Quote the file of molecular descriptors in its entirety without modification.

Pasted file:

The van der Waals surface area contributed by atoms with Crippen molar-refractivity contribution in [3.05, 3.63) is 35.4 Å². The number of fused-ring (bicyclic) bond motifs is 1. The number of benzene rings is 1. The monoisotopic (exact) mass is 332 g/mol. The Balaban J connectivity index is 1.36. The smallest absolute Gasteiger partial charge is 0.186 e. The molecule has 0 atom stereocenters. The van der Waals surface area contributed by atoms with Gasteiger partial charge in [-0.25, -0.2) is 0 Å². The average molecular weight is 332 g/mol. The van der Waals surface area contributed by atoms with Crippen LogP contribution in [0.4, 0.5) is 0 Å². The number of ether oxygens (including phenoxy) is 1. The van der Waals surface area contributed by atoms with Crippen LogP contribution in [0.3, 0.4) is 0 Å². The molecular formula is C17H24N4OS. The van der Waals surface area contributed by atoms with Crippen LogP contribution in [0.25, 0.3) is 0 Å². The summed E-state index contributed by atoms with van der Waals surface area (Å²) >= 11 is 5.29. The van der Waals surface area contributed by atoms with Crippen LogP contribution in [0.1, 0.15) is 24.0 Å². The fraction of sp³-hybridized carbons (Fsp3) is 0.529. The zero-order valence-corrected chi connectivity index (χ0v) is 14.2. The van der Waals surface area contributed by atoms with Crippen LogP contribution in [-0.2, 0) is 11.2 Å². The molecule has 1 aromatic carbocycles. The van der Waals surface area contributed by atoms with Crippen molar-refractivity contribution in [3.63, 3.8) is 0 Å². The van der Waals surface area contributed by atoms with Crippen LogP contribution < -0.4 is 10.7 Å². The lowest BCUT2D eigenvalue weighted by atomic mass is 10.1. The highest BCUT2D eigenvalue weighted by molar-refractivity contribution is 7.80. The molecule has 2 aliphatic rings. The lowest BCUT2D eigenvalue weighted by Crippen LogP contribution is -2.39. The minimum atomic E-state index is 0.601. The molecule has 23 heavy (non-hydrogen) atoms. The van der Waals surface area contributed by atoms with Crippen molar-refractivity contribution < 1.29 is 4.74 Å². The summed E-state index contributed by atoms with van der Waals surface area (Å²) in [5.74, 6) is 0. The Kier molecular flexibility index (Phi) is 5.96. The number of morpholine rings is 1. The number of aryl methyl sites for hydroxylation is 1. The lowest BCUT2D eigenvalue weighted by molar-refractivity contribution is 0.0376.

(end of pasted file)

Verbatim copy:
The van der Waals surface area contributed by atoms with Crippen molar-refractivity contribution in [3.05, 3.63) is 35.4 Å². The number of fused-ring (bicyclic) bond motifs is 1. The number of benzene rings is 1. The monoisotopic (exact) mass is 332 g/mol. The Balaban J connectivity index is 1.36. The smallest absolute Gasteiger partial charge is 0.186 e. The molecule has 0 atom stereocenters. The van der Waals surface area contributed by atoms with Gasteiger partial charge in [-0.25, -0.2) is 0 Å². The average molecular weight is 332 g/mol. The van der Waals surface area contributed by atoms with Crippen LogP contribution in [0.4, 0.5) is 0 Å². The number of ether oxygens (including phenoxy) is 1. The van der Waals surface area contributed by atoms with Crippen LogP contribution in [0.3, 0.4) is 0 Å². The molecular formula is C17H24N4OS. The van der Waals surface area contributed by atoms with Crippen LogP contribution in [0.25, 0.3) is 0 Å². The summed E-state index contributed by atoms with van der Waals surface area (Å²) >= 11 is 5.29. The van der Waals surface area contributed by atoms with Crippen LogP contribution in [0.1, 0.15) is 24.0 Å². The fraction of sp³-hybridized carbons (Fsp3) is 0.529. The zero-order valence-corrected chi connectivity index (χ0v) is 14.2. The van der Waals surface area contributed by atoms with Crippen LogP contribution in [-0.2, 0) is 11.2 Å². The molecule has 1 aromatic carbocycles. The van der Waals surface area contributed by atoms with Crippen molar-refractivity contribution in [3.63, 3.8) is 0 Å². The van der Waals surface area contributed by atoms with Crippen LogP contribution < -0.4 is 10.7 Å². The lowest BCUT2D eigenvalue weighted by atomic mass is 10.1. The highest BCUT2D eigenvalue weighted by molar-refractivity contribution is 7.80. The molecule has 2 aliphatic rings. The lowest BCUT2D eigenvalue weighted by Crippen LogP contribution is -2.39. The minimum atomic E-state index is 0.601. The molecule has 23 heavy (non-hydrogen) atoms. The van der Waals surface area contributed by atoms with Crippen molar-refractivity contribution < 1.29 is 4.74 Å². The summed E-state index contributed by atoms with van der Waals surface area (Å²) in [5.74, 6) is 0. The Kier molecular flexibility index (Phi) is 5.96. The number of morpholine rings is 1. The number of aryl methyl sites for hydroxylation is 1. The lowest BCUT2D eigenvalue weighted by molar-refractivity contribution is 0.0376.